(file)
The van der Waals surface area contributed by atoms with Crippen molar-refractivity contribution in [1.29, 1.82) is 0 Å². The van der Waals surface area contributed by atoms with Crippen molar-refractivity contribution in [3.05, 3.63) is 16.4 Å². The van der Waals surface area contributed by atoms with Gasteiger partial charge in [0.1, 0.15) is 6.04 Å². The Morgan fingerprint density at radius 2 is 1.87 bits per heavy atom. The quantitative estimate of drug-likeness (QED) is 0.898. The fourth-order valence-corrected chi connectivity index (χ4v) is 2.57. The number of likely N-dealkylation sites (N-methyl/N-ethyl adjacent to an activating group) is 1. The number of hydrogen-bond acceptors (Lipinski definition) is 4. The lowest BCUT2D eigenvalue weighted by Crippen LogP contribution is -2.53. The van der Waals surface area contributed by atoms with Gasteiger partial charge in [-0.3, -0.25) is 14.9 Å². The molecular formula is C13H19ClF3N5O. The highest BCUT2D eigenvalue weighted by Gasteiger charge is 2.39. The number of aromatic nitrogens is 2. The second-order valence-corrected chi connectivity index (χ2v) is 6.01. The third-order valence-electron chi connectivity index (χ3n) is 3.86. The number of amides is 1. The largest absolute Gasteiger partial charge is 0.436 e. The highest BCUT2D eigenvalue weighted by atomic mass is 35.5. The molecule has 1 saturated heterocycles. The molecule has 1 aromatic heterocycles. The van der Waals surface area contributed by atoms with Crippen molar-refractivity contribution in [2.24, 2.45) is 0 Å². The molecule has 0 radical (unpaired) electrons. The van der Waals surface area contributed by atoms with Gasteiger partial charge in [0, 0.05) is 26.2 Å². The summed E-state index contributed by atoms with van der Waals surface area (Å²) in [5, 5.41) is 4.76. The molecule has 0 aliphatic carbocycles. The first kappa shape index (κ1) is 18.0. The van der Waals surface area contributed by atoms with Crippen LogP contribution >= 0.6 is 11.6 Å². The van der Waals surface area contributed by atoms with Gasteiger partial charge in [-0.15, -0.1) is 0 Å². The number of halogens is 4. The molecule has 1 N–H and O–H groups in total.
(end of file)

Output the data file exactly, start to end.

The van der Waals surface area contributed by atoms with Crippen molar-refractivity contribution in [1.29, 1.82) is 0 Å². The van der Waals surface area contributed by atoms with Crippen molar-refractivity contribution in [3.05, 3.63) is 16.4 Å². The van der Waals surface area contributed by atoms with Gasteiger partial charge in [0.1, 0.15) is 6.04 Å². The Morgan fingerprint density at radius 2 is 1.87 bits per heavy atom. The quantitative estimate of drug-likeness (QED) is 0.898. The fourth-order valence-corrected chi connectivity index (χ4v) is 2.57. The number of likely N-dealkylation sites (N-methyl/N-ethyl adjacent to an activating group) is 1. The number of hydrogen-bond acceptors (Lipinski definition) is 4. The lowest BCUT2D eigenvalue weighted by Crippen LogP contribution is -2.53. The van der Waals surface area contributed by atoms with Gasteiger partial charge in [-0.3, -0.25) is 14.9 Å². The molecular formula is C13H19ClF3N5O. The highest BCUT2D eigenvalue weighted by Gasteiger charge is 2.39. The number of aromatic nitrogens is 2. The second-order valence-corrected chi connectivity index (χ2v) is 6.01. The third-order valence-electron chi connectivity index (χ3n) is 3.86. The number of amides is 1. The largest absolute Gasteiger partial charge is 0.436 e. The highest BCUT2D eigenvalue weighted by atomic mass is 35.5. The molecule has 1 saturated heterocycles. The molecule has 1 aromatic heterocycles. The van der Waals surface area contributed by atoms with Crippen molar-refractivity contribution in [2.24, 2.45) is 0 Å². The molecule has 0 radical (unpaired) electrons. The van der Waals surface area contributed by atoms with Gasteiger partial charge in [0, 0.05) is 26.2 Å². The summed E-state index contributed by atoms with van der Waals surface area (Å²) in [5, 5.41) is 4.76. The molecule has 0 aliphatic carbocycles. The first kappa shape index (κ1) is 18.0. The van der Waals surface area contributed by atoms with Crippen LogP contribution >= 0.6 is 11.6 Å². The van der Waals surface area contributed by atoms with Gasteiger partial charge in [-0.15, -0.1) is 0 Å². The number of halogens is 4. The molecule has 1 N–H and O–H groups in total.